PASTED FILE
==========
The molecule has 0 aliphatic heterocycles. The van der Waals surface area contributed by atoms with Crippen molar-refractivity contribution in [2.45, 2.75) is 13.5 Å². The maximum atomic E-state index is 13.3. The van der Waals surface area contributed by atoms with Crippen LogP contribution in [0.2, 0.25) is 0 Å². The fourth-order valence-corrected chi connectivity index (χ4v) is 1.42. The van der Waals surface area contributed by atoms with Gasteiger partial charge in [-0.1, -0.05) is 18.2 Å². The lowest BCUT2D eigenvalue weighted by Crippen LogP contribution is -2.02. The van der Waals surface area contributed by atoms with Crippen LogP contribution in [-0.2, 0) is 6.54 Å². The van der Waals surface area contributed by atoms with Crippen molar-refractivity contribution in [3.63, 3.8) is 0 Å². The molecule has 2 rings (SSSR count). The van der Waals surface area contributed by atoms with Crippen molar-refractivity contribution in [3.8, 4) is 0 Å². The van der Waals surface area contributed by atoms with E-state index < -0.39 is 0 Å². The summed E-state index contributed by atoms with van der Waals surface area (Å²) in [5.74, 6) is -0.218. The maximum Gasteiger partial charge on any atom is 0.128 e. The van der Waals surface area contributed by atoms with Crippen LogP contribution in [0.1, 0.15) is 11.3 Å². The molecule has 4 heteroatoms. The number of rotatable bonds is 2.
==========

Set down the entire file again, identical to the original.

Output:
The molecule has 0 aliphatic heterocycles. The van der Waals surface area contributed by atoms with Crippen molar-refractivity contribution in [2.45, 2.75) is 13.5 Å². The maximum atomic E-state index is 13.3. The van der Waals surface area contributed by atoms with Crippen LogP contribution in [0.2, 0.25) is 0 Å². The fourth-order valence-corrected chi connectivity index (χ4v) is 1.42. The van der Waals surface area contributed by atoms with Gasteiger partial charge in [-0.1, -0.05) is 18.2 Å². The lowest BCUT2D eigenvalue weighted by Crippen LogP contribution is -2.02. The van der Waals surface area contributed by atoms with Crippen LogP contribution in [-0.2, 0) is 6.54 Å². The van der Waals surface area contributed by atoms with Crippen molar-refractivity contribution in [3.63, 3.8) is 0 Å². The molecule has 2 rings (SSSR count). The van der Waals surface area contributed by atoms with Crippen molar-refractivity contribution in [3.8, 4) is 0 Å². The van der Waals surface area contributed by atoms with E-state index < -0.39 is 0 Å². The summed E-state index contributed by atoms with van der Waals surface area (Å²) in [5.74, 6) is -0.218. The maximum Gasteiger partial charge on any atom is 0.128 e. The van der Waals surface area contributed by atoms with Crippen LogP contribution in [0.1, 0.15) is 11.3 Å². The molecule has 4 heteroatoms. The number of rotatable bonds is 2.